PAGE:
Crude oil prices are walking a tightrope as attempts to break out in either direction this week have failed. More questions and fewer answers. The oil trade is marking time as it waits to see whether the United States will walk away from the Iranian trade deal or if Iran decides to negotiate, which is something they have said they will not do. We saw oil rally hard as the U.S. stock market rebounded from sharply lower levels and reports of a lot of activity and an Iranian nuclear facility.
The Times of Israel reported that an Israeli satellite imaging company on Thursday released images showing what it described as “unusual” movement around the Iranian Fordo nuclear facility, a one-time uranium enrichment plant buried deep underground that was converted to a research center as part of the 2015 nuclear deal. The Times theorizes that this could be a message from Iran that if the United States pulls out of the deal that Iran would go right back to enriching uranium.
Oil also is awaiting the jobs report and word out of the U.S. Chinese trade delegation to see if the two countries can cut a deal that will end or at least reduce China’s unfair trade practices. While the market short term is fixated on the tighter range and trying to guess if the market breaks or rallies, the underlying backdrop for the oil market is scary bullish. Monthly chart formations are signaling much higher prices in the weeks and months ahead and that should keep the bulls in control. The market seems to be grasping the fact that the biggest crude glut in the history of the world disappeared in a matter of months and now it is clear that the global oil market will be undersupplied which will force us to see higher prices.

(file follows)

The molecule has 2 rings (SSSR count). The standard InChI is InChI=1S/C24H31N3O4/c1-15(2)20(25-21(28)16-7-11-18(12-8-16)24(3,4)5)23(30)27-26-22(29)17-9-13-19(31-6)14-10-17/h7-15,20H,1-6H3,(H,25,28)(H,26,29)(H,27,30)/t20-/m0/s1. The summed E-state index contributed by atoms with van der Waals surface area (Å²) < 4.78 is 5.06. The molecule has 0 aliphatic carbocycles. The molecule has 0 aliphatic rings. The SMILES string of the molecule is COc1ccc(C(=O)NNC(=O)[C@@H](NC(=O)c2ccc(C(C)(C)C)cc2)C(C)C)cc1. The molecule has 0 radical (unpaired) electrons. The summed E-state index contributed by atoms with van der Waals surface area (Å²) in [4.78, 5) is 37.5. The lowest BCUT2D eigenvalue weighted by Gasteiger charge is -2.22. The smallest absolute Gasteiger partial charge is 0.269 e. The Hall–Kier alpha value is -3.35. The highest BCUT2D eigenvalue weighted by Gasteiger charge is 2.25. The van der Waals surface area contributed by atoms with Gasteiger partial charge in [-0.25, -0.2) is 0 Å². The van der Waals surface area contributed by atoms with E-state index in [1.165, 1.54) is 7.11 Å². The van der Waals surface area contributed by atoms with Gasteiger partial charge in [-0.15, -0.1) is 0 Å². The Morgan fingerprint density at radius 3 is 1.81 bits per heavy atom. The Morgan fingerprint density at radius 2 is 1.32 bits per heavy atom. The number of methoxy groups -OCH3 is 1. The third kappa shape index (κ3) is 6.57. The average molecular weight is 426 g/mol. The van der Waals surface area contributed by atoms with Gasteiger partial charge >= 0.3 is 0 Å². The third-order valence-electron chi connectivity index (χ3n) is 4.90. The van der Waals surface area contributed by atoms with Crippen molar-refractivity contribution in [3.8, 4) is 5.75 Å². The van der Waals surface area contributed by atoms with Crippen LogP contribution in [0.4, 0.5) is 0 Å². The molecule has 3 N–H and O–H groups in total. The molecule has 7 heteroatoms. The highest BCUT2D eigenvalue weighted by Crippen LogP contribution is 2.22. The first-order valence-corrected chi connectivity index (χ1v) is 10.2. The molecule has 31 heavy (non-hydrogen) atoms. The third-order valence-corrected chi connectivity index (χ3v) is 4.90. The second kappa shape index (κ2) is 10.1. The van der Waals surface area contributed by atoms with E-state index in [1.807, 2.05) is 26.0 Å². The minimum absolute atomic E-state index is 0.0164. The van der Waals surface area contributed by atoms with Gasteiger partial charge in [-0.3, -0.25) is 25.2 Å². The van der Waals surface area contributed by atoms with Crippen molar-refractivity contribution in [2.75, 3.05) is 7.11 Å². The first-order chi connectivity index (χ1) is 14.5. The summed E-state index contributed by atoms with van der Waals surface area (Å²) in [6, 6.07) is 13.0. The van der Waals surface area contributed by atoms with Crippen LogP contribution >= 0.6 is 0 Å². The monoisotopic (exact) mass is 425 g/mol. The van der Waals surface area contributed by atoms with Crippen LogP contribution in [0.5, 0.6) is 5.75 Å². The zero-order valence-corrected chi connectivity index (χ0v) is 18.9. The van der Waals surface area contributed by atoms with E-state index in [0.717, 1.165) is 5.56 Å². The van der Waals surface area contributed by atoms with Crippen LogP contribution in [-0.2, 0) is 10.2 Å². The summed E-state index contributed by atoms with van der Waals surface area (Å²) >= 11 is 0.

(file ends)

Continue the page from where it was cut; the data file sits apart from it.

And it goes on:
The biggest threat to the bull market could be the Iran conflict. In the short term, if Iranian oil supplies are cut off then oil could spike by as much as $10. That price spike could be enough to derail the demand-driven oil rally and hurt the global economic recovery. The world can handle rising oil prices if they are being driving by demand and economic growth, but geopolitical price spikes hurt growth and create economic death by price shock. That could lead to the dreaded “demand destruction.” To avoid the shock, get hedged.
Reuters reports that Iran’s foreign minister said on Thursday that U.S. demands to change its 2015 nuclear agreement with world powers were unacceptable, as a deadline set by President Donald Trump for Europeans to “fix” the deal loomed. So there is that.
OPEC is still complying! Reuters reports that the latest Reuters survey showed OPEC pumped around 32 million barrels per day (bpd) in April, slightly below its target of 32.5 million bpd, due largely to plunging output in Venezuela. Russia on Thursday said its own compliance with a global deal with OPEC and other producers to curb output stood at 95.2 percent in April, with its output unchanged at 10.97 million bpd.
Gas prices getting you down? Down worry, the rising price of gasoline is a world-wide issue. In fact, in Europe, they sell it in liters because it is too expensive by the gallon. Just to make us all feel better about the gasoline price surge Bloomberg News reports that Gas prices around the world have risen — about 6.1%, on average, in the past three months. You are not alone!
May the Fourth be with you!